Capricorn1
Community Leader
Community Leader

When I was looking up the data sheets for the equipment I have, I found out that the ONT I have, the Tellabs 1600-611, doesn't support MoCA. The next model, the 1600-612, did support MoCA, though it doesn't say which version, so I suspect it's 1.0. So, at the time they installed FiOS TV here, the only choice was to use something like a NIM-100 and feed it an Ethernet cable. In my case, since they installed one ONT (1600-610) for my business Internet connection and another ONT (1600-611) just for FiOS TV, they actually ran a second Ethernet to it and restricted it to just traffic for the NIM-100. I'm not using the 610 any more.

If my ONT, the NIM-100 or the one remaining Verizon STB ever die, which is a real possibility given their ages, I suspect some rearchitecting will be needed. Also, the ONT I have maxes out at 100 Mbps service on the Ethernet connection. Not a problem for me currently, but maybe in the future.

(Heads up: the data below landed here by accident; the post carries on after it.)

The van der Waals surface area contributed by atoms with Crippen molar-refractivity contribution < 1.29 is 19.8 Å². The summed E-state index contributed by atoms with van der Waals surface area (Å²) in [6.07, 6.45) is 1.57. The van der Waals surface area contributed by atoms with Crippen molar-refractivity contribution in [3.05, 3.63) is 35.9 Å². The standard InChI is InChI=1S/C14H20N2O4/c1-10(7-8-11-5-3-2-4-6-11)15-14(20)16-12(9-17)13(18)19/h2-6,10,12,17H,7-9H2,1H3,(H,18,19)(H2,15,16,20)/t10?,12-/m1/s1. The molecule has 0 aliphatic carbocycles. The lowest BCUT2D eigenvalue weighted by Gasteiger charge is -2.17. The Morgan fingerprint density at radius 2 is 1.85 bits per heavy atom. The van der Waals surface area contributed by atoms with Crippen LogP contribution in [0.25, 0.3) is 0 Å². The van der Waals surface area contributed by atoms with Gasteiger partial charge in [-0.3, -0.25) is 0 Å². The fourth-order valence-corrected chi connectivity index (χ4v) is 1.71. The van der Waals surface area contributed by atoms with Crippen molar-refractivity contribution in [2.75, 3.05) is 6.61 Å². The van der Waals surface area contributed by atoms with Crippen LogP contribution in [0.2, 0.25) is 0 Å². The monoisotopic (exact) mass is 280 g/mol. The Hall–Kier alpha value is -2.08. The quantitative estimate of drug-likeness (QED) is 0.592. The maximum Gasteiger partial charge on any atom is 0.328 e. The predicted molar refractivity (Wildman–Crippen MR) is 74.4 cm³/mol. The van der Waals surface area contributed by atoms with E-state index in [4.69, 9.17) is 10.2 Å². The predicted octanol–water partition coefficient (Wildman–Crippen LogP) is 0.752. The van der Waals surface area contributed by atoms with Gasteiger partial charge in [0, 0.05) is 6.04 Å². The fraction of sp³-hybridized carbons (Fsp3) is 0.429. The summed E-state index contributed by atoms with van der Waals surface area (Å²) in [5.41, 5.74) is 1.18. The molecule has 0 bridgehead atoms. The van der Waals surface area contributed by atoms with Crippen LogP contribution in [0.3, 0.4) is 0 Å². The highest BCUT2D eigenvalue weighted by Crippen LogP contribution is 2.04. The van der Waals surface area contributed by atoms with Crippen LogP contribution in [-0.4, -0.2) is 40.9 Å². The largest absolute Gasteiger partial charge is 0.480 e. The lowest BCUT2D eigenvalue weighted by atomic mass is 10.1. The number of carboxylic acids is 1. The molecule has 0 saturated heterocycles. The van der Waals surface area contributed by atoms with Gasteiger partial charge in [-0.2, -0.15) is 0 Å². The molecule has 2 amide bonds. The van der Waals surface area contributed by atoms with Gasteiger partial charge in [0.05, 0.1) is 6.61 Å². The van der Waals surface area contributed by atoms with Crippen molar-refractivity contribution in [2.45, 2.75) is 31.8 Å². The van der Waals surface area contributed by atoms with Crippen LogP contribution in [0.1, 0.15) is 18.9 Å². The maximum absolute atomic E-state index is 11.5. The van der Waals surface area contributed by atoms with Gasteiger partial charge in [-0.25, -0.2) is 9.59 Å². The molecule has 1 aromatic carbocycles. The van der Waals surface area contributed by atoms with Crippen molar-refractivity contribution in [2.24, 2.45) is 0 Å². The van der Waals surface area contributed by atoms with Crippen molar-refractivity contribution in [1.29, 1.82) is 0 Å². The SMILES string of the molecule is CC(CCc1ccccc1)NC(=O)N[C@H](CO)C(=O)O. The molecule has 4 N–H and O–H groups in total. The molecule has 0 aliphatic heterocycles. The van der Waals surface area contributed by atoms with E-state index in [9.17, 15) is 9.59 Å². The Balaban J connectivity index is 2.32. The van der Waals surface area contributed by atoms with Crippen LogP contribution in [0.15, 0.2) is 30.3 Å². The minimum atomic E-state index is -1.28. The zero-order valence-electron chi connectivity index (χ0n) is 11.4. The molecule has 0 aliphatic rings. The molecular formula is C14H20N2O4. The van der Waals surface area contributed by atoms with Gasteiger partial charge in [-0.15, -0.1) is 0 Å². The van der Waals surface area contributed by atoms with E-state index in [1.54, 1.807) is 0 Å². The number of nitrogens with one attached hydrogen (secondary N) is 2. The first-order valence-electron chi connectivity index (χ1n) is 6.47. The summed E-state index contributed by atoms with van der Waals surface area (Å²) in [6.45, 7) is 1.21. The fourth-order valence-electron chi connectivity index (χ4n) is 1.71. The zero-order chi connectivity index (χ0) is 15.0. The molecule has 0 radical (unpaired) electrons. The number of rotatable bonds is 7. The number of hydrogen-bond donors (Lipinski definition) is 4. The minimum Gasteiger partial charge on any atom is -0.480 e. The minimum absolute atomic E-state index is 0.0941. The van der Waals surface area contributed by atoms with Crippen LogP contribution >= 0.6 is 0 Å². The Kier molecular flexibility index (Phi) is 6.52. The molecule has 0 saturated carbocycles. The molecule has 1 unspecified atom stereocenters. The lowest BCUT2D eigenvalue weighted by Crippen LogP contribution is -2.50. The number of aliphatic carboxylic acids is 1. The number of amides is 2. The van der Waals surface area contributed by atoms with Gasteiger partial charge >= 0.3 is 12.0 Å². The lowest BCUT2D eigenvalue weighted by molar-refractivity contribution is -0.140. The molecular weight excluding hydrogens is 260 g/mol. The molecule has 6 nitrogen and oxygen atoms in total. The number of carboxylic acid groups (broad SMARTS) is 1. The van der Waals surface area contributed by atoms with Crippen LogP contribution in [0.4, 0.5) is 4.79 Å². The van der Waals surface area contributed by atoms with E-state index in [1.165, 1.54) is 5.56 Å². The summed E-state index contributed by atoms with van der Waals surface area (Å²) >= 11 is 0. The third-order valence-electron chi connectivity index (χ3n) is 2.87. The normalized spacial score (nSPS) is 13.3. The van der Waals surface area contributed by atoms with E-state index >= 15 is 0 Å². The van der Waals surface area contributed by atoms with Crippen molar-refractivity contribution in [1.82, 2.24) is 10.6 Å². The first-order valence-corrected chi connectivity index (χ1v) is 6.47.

CRobGauth
Community Leader
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Do you have quantum? If not, I would be surprised if that setup would support it as VMS is moca 2.0

Capricorn1
Community Leader
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@CRobGauth wrote:

Do you have quantum? If not, I would be surprised if that setup would support it as VMS is moca 2.0


What is this "Quantum" of which you speak? Quantum Leap? Loved that show. The game Quantum Break? Haven't bought it yet. Smiley Wink

Naw. My equipment is so old, the CC text looks like this. (Closest thing to Old English available.)

If I decide on any number of upgrades, I'm likely looking at replacing something in the loop. My current router is a Linux box. It's maybe the fourth or fifth iteration I've had. Started with a Pentium 200, but now it's a dual core Intel 6300, 4 GB RAM, a couple disks in RAID 1 etc. Works well for me, but I wouldn't necessarily recommend it for everyone.

Capricorn1
Community Leader
Community Leader

So, the diagram with the missing coax would look like:

image

mfizzy
Specialist - Level 1

Missed one thing in drawing. You need a coax leg that goes back to ONT for tv signal.

Capricorn1
Community Leader
Community Leader

@hlppls wrote:

Missed one thing in drawing. You need a coax leg that goes back to ONT for tv signal.